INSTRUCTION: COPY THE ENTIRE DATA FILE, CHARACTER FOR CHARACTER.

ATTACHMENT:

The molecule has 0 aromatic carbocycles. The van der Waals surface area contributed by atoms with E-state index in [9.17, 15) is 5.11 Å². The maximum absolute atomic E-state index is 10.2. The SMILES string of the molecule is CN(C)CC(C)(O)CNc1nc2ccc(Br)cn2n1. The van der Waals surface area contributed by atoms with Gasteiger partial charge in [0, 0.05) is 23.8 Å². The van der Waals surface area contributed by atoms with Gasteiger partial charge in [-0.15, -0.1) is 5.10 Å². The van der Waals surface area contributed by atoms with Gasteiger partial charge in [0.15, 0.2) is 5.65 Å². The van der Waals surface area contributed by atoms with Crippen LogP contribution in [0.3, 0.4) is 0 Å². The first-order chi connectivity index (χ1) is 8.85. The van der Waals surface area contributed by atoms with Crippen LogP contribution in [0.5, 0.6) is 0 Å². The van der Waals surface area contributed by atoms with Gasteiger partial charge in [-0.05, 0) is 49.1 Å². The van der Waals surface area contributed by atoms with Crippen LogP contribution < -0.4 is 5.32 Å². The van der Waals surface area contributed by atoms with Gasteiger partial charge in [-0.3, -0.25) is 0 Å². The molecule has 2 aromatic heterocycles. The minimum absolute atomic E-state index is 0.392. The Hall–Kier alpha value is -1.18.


The molecule has 0 aromatic carbocycles. The van der Waals surface area contributed by atoms with E-state index in [9.17, 15) is 5.11 Å². The maximum absolute atomic E-state index is 10.2. The SMILES string of the molecule is CN(C)CC(C)(O)CNc1nc2ccc(Br)cn2n1. The van der Waals surface area contributed by atoms with Gasteiger partial charge in [0, 0.05) is 23.8 Å². The van der Waals surface area contributed by atoms with Gasteiger partial charge in [-0.15, -0.1) is 5.10 Å². The van der Waals surface area contributed by atoms with Gasteiger partial charge in [0.15, 0.2) is 5.65 Å². The van der Waals surface area contributed by atoms with Crippen LogP contribution in [0.3, 0.4) is 0 Å². The first-order chi connectivity index (χ1) is 8.85. The van der Waals surface area contributed by atoms with Crippen LogP contribution in [0.5, 0.6) is 0 Å². The van der Waals surface area contributed by atoms with Gasteiger partial charge in [-0.05, 0) is 49.1 Å². The van der Waals surface area contributed by atoms with Crippen LogP contribution < -0.4 is 5.32 Å². The van der Waals surface area contributed by atoms with Gasteiger partial charge in [-0.3, -0.25) is 0 Å². The molecule has 2 aromatic heterocycles. The minimum absolute atomic E-state index is 0.392. The Hall–Kier alpha value is -1.18.